2. A module as in claim 1, the reinforcing structure including a plurality of generally U-shaped rods having web portions imbedded in the bottom depending tongue structure and side portions imbedded in opposite walls.
3. A module as in claim 2, the reinforcing structure further including a hollow reinforcing rod vertically imbedded in another portion of the wall, the bottom of each module being sloped from head to foot, the reinforced tongue supporting the head portion so that it is generally clear of the module below and the portion including the hollow vertical rod is at the module below.
4. A module as in claim 1 further including fluid control system valves and conduits which may be connected to a master system of funereal liquid and gas waste disposal when the modules are in stacked relationship.
5. A module as in claim 4 the fluid control system comprising a liquid and gas control system having a valve door including a coil spring and means for increasing pressure within the system when the valve is stuck closed because of congealing of the liquid.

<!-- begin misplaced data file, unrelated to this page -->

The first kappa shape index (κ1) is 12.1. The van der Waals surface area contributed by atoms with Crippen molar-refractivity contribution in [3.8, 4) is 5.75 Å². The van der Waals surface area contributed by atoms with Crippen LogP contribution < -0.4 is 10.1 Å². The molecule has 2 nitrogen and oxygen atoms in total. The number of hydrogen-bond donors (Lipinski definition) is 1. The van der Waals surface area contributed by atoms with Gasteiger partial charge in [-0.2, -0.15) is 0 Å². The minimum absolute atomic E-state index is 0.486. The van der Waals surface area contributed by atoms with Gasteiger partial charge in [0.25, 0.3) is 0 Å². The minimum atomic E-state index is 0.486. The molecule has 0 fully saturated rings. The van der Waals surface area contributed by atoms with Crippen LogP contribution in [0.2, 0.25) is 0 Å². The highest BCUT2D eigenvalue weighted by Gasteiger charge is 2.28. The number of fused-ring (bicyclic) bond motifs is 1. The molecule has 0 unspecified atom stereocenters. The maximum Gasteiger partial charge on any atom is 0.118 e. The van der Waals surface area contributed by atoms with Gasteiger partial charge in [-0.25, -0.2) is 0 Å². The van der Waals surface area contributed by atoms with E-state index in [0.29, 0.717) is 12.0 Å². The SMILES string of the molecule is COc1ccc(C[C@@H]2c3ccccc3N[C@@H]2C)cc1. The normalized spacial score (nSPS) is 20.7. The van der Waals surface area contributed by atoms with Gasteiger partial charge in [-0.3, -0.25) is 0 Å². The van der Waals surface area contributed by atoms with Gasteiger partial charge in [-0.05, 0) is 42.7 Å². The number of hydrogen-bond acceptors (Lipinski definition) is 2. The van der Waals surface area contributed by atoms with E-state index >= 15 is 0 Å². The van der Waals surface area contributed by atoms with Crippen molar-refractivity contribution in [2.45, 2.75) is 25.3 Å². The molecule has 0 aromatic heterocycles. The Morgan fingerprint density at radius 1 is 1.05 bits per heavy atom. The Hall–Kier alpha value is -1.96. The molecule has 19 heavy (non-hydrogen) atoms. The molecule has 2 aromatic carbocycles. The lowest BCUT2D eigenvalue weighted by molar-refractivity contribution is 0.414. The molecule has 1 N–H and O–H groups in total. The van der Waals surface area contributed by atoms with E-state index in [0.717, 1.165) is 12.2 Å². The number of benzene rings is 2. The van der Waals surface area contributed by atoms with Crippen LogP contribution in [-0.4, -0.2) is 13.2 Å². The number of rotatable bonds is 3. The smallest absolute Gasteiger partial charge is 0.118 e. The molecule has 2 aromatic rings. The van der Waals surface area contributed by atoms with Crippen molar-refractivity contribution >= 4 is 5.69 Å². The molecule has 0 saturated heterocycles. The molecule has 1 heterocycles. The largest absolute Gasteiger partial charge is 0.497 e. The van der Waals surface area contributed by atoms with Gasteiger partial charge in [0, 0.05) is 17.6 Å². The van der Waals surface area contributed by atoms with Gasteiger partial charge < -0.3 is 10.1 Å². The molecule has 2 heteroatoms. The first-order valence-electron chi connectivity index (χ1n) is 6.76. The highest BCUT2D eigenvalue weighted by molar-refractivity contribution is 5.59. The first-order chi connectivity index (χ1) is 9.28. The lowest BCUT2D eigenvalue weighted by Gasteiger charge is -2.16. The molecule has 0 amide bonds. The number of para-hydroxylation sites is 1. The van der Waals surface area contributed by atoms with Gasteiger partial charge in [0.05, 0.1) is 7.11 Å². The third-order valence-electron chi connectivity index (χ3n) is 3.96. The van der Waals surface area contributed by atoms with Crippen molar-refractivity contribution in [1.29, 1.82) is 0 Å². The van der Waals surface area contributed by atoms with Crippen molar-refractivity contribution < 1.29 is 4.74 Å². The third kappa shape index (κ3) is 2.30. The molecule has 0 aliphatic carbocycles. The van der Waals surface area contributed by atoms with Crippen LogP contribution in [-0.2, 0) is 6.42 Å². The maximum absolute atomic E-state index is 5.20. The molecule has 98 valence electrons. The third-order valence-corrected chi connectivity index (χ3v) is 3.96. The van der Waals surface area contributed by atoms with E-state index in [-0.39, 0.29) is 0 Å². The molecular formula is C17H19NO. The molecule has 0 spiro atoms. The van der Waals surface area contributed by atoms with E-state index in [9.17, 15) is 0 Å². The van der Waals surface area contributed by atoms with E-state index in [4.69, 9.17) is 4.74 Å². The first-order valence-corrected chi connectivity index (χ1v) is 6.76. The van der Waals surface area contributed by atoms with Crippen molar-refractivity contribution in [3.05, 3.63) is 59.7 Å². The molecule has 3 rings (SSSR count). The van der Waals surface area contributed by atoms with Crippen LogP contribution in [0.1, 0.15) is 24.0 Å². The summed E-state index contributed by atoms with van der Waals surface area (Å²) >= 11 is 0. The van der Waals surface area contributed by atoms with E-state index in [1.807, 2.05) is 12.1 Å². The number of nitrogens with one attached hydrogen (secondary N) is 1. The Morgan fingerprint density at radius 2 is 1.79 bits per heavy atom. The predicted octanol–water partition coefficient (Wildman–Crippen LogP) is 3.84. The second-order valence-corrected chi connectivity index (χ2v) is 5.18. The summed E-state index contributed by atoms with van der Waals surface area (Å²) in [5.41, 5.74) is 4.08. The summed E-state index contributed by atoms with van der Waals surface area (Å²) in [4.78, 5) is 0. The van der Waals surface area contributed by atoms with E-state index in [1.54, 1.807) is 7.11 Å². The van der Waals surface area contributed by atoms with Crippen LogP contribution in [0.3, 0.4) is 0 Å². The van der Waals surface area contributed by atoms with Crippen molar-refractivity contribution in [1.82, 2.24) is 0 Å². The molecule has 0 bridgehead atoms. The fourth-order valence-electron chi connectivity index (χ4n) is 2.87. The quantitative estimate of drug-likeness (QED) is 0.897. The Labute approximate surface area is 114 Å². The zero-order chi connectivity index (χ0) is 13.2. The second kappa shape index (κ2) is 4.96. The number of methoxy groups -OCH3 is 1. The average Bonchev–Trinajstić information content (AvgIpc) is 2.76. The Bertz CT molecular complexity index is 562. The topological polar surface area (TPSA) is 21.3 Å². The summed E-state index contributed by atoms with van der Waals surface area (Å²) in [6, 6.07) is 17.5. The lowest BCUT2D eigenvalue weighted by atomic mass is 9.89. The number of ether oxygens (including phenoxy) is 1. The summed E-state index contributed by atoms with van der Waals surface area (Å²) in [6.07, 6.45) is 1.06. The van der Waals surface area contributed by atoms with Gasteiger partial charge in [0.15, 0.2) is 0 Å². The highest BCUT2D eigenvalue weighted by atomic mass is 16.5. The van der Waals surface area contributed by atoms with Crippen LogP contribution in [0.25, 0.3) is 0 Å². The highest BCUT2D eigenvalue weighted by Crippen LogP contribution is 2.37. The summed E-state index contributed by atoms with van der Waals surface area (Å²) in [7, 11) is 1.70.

In recent years there has been a spate of books and articles about the high cost of dying. Although there are various manners of interment dictated by religious, nationalistic and class differences, in a general way it may be said that a corpse is placed in a coffin or casket which is often padded and cloth lined on the inside and decorated outside. There are often handles which may be removeable and the cover may be capable of being opened in part or in its entirety for viewing the body, and/or a small door in the cover may be over a glass section or other transparency.